In an earlier post, I compared myself to a tour guide for students, disoriented in the act of exploring new and difficult musical territory. That being the case, one has to ask how much more guidance might a general audience need?
The concert model that developed in the mid-19th century really isn’t that relevant in today’s society. Today, a performer must be more than an interpreters of mysterious symbols understood only by the initiate.
Sadly, most of the general public already approaches music from a distance. Most do not play, and may never have played, an instrument. The music of the concert hall is viscerally foreign, as are the very circumstances under which music is made. To further distance ourselves from such an audience by retaining the stage manners bred for a different age is, I believe, a serious mistake. .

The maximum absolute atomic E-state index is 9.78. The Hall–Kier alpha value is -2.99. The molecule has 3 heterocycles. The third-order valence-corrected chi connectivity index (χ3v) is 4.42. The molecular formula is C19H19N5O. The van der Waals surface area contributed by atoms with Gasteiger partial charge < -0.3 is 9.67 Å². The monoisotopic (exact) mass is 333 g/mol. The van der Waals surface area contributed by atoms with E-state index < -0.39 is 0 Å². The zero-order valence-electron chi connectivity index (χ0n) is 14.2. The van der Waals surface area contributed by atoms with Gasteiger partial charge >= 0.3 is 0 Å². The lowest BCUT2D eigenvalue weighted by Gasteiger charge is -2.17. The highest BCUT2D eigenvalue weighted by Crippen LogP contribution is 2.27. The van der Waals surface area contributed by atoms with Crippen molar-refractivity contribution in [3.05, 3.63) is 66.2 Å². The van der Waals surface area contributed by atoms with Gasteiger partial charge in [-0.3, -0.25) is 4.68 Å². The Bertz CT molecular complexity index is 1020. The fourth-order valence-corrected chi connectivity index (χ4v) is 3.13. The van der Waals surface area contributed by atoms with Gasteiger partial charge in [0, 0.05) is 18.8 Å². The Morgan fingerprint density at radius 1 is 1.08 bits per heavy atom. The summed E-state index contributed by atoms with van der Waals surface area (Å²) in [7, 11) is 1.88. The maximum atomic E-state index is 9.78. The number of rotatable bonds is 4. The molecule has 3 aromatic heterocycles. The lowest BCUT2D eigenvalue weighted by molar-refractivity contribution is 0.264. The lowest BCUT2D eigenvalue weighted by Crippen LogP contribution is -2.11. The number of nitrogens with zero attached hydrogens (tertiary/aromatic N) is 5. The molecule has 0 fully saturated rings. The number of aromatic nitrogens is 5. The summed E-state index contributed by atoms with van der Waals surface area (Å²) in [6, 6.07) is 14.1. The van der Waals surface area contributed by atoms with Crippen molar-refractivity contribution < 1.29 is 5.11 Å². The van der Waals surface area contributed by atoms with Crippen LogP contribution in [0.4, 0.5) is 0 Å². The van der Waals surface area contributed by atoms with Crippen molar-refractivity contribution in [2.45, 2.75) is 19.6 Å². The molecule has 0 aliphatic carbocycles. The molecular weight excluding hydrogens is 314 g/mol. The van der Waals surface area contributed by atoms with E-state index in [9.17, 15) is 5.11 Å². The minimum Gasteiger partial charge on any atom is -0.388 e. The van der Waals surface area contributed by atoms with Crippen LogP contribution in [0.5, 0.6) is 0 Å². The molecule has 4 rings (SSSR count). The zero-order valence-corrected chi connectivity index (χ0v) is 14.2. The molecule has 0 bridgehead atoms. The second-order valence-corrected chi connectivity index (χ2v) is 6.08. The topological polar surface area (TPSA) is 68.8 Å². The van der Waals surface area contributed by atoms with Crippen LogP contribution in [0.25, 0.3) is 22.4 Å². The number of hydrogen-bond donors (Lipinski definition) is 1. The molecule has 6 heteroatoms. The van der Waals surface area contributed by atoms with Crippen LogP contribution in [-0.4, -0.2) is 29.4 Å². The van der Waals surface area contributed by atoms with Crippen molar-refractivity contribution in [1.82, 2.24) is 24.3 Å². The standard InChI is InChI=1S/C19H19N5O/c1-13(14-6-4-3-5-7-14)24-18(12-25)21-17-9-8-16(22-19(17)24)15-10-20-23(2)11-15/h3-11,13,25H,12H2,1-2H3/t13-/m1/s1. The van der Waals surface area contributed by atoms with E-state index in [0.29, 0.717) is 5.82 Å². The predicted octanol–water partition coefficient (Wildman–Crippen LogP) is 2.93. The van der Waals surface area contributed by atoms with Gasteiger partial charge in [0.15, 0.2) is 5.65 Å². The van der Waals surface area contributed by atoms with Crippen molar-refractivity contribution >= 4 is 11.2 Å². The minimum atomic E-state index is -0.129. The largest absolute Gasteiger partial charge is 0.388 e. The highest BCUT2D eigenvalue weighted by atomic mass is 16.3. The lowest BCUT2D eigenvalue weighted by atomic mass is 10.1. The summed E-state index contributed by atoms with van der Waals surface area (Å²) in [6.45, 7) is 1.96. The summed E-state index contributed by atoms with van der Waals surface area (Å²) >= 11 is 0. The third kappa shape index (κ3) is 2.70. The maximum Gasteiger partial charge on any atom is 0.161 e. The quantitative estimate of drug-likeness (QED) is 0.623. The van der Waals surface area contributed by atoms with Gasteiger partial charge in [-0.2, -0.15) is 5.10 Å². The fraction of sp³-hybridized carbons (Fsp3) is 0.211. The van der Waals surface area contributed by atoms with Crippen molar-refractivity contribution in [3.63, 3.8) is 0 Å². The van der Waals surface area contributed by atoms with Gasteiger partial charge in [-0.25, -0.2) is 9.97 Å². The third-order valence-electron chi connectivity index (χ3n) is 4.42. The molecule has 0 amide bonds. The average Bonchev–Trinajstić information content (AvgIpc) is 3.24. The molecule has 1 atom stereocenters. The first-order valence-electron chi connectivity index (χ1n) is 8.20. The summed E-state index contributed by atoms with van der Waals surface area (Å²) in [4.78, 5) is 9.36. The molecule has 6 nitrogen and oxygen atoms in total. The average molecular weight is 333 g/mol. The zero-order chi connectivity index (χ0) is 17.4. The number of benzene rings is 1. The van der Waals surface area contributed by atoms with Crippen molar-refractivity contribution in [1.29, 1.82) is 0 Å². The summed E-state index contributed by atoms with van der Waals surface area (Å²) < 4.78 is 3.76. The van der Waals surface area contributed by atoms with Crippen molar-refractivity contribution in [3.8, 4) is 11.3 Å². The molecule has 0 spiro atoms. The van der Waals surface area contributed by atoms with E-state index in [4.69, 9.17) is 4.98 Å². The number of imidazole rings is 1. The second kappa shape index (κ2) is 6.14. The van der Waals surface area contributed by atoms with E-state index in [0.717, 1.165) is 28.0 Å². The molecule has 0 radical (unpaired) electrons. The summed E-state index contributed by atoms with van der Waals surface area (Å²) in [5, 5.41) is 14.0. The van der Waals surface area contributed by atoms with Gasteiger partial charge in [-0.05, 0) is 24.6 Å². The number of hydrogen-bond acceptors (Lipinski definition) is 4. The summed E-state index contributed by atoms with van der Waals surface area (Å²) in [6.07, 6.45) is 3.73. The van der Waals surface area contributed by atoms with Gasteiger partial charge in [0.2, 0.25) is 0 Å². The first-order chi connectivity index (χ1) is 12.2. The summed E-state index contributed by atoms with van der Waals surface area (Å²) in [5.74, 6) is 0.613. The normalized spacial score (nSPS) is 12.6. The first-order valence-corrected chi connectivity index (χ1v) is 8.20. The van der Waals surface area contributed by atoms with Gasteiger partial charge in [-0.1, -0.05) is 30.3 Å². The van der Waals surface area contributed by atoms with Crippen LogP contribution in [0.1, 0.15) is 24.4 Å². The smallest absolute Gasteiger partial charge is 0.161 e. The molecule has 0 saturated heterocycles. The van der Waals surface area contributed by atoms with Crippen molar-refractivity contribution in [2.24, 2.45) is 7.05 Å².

Generally speaking, our social interactions are informal – for example my waitress at lunch yesterday was Susan, not Ms. Smith. The traditional highly formalized behavior of the concert hall feels very artificial to many today. The formality also makes our job as performers more difficult if we are trying to really reach out to an ever expanding (rather than ever more elite and shrinking) audience.
There are settings in which a formal approach is appropriate, but in many cases, the performer, must also be a friendly escort, one who can take the audience members by the hand and show them musical landscapes, tell interesting stories, and elucidate musical ideas along the way.